Historic Marker Honoring Felrath Hines to Be Situated by Crispus Attucks High
INDIANAPOLIS – A new state historical marker sponsored by the Indiana State Museum and Historic Sites to honor the late abstract artist Samuel Felrath Hines will be unveiled at 11:30 a.m. April 27 outside Crispus Attucks High School, his alma mater.
The marker will be located at the corner of Oscar Robertson Boulevard and Dr. Martin Luther King Jr. Street. The public is invited to attend a short ceremony that will feature speakers Casey Elizabeth Pfeiffer, historical marker program director for the Indiana Historical Bureau Division; Robert Chester, curator of the Crispus Attucks High School Museum; and Kisha Tandy, curator of social history for the Indiana State Museum and Historic Sites.
The marker is the result of about two years of work by the state museum to research and apply to the Indiana Historical Bureau for approval. In 2018, Rachel Berenson Perry, former fine arts curator for the Indiana State Museum and Historic Sites, wrote the biography “The Life and Art of Felrath Hines: From Dark to Light.” The next year, the state museum presented a well-received exhibition called “It’s About Time: The Artwork of Felrath Hines,” showcasing more than 20 of his paintings.
Sometime after the exhibit closed, Perry suggested the idea of a marker to recognize Hines. Museum officials supported the idea and funded the marker.
Hines (1913-1993) grew up on Indianapolis’ westside, attended Saturday youth art classes at the John Herron School of Art and graduated from Attucks in 1931. An abstract artist who used different shapes and colors to communicate, he lived in Chicago, New York City and Washington, D.C., and worked as a professional art conservator for both the Smithsonian and noted artist Georgia O’Keeffe.
The marker reads:
Felrath Hines, Jr.
Black abstract painter Samuel Felrath Hines, Jr. was born in Indianapolis in 1913. He graduated from segregated Crispus Attucks High School in 1931. Trained at the Art Institute of Chicago, Hines moved to New York City, where he became immersed in the modernist movement of the 1950s. Major museums exhibited his pieces, which used geometric forms and radiant color.
Hines participated in the 1963 March on Washington and joined Spiral, a group of Black artists advocating for racial equality. Though passionate about civil rights, he separated his activism from his artwork. Hines restored pieces for Georgia O’Keeffe and served as conservator of the Smithsonian National Portrait Gallery, but prioritized painting until his 1993 death.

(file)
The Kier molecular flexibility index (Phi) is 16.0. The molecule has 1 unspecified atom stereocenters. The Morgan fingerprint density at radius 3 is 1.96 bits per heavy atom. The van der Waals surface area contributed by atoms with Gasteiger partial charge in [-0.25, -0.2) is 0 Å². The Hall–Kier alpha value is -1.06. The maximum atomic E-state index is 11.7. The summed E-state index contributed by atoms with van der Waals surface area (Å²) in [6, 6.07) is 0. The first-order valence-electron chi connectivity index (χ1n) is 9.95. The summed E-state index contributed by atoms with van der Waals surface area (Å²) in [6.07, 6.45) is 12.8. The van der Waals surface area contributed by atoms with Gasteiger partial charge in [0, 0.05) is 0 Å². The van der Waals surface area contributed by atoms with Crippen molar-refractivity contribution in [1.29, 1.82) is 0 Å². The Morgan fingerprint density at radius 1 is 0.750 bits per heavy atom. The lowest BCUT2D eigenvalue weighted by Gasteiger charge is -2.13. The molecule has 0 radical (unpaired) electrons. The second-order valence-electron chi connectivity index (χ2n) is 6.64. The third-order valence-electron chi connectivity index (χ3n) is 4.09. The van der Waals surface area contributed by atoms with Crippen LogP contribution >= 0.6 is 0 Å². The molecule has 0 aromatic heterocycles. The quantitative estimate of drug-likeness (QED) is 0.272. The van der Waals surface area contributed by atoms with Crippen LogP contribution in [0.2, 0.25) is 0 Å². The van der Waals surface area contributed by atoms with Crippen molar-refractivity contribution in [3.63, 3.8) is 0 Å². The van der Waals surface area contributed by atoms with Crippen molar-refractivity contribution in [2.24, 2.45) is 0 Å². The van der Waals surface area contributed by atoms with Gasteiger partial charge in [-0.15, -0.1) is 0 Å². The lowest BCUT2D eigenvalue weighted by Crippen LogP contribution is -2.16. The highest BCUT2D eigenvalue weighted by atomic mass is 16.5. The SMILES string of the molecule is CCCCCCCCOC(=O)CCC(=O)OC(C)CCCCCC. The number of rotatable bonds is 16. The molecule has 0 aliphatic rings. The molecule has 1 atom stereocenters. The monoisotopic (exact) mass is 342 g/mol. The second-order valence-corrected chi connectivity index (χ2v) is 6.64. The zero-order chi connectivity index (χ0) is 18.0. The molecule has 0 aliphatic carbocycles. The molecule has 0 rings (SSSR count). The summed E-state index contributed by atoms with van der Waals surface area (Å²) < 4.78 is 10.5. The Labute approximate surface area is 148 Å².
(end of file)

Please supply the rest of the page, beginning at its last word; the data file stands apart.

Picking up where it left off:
Tandy, the state museum curator, said she’s pleased that the marker honors both the legacy of his art and his work as a conservator.
“That’s something that really drew me to him,” she said. “Felrath Hines is someone who is known nationally for his art and his conservation work. As someone who was born and raised in Indianapolis, it’s important to me to help celebrate significant individuals and places.”
Pfeiffer, the historical marker program director, said that “one of the wonderful things about the application for Felrath Hines was that it gave us the opportunity to examine Black history and contributions in the context of art and museums. The marker will help inform people about another Indianapolis native who began his career here, where he gained some of the early education and training that would contribute to his career as a noted artist.”
State historical markers commemorate significant individuals, organizations, places and events in Indiana history. These markers help communities throughout the state promote, preserve and present their history for the education and enjoyment of residents and tourists of all ages.
For more than 100 years the Indiana Historical Bureau, a division of the Indiana State Library, has been marking Indiana history. Since 1946, the marker format has been the large roadside marker, which has the familiar dark blue background with gold lettering and the outline of the state of Indiana at the top. More than 700 of these markers have been installed over the years.
The marker program is a public-driven program wherein the Indiana Historical Bureau (IHB), a division of the Indiana State Library, receives applications for new marker topics each year.
IHB’s marker advisory committee reviews every application and evaluates it based on how well the topic demonstrates statewide and/or national significance and how well it is supported with primary source documentation (every point on a marker must be substantiated by primary sources to ensure accuracy).
The advisory committee also considers other things, such as if it is a notable anniversary for the topic (centennial, etc.), if it is in a low marker county (counties that have fewer than four markers), or if it’s a topic that commemorates historically underrepresented racial, ethnic or immigrant groups or women’s history, as this subject area has not been equitably represented in the current collection of Indiana State Historical Markers. The two most important criteria though are primary sources and statewide/national significance of the topic.
IHB’s marker advisory committee makes recommendations to the Indiana Library and Historical Board, which then votes on each application.